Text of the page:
Western and Eastern cultures have centuries of history, and more importantly for this conversation, centuries of thought, imparted by tradition, to their respective country’s inhabitants. Reasons for doing what they do, reasons for submitting to a ruler, or for being free. Reasons for societal and familial structure. For having a job. For paying taxes.

What did we have? The response might as well have been/be what else do we need? We have freedom! And we’re all equal! It never occurred to us that we would or could, ever require anything else, without thinking too much about it (which is exactly the problem, here) why would it? We took the usefulness, or importance of the ideas and arguments that uphold a society for granted, as most nations and traditions do. We were going to build our own tradition and we had no concept of the difficulty inherent in such. Think about it, no-one else had ever attempted such a thing.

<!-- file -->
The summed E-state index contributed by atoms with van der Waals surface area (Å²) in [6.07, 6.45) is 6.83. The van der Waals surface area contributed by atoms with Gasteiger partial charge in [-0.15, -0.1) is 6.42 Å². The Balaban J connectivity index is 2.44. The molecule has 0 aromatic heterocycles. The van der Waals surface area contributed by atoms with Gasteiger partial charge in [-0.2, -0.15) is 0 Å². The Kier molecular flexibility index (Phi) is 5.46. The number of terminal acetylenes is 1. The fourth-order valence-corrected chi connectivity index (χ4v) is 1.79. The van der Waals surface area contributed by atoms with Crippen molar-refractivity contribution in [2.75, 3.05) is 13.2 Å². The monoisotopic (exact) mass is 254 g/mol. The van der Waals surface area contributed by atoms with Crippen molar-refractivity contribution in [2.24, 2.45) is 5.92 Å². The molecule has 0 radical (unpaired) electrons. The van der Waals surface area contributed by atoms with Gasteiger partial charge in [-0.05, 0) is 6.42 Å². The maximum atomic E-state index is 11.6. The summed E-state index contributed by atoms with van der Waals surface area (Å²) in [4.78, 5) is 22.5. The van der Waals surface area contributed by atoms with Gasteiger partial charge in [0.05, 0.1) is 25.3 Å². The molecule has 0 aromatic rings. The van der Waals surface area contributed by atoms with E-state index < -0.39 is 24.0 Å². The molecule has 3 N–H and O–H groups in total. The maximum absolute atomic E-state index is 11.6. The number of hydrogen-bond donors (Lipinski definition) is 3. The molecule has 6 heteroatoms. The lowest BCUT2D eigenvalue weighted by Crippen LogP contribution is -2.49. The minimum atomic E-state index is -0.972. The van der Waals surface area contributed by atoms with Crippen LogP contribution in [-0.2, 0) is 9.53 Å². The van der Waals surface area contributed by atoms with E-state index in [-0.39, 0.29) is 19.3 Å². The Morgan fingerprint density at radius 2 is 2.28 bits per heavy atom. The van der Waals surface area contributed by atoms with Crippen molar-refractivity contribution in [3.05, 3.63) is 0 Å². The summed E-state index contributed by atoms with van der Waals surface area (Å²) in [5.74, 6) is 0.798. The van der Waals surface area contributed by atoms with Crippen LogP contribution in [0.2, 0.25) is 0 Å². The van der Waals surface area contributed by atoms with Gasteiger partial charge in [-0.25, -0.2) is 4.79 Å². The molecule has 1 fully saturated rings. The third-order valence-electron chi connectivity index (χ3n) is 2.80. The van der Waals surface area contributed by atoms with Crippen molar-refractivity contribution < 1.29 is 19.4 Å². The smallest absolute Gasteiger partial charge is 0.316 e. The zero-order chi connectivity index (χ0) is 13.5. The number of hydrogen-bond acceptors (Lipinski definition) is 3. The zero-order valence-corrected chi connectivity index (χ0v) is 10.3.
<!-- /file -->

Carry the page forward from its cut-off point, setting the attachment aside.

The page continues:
For a while, we did just fine. We studied the traditions of others, and we experimented with the ideas of English political philosophers such as John Locke and Thomas Hobbes, whose revolutionary (for the time) ideas concerning individual freedom, would take years to fully infiltrate European culture, but could be implemented, without (seeming) consequence, in America.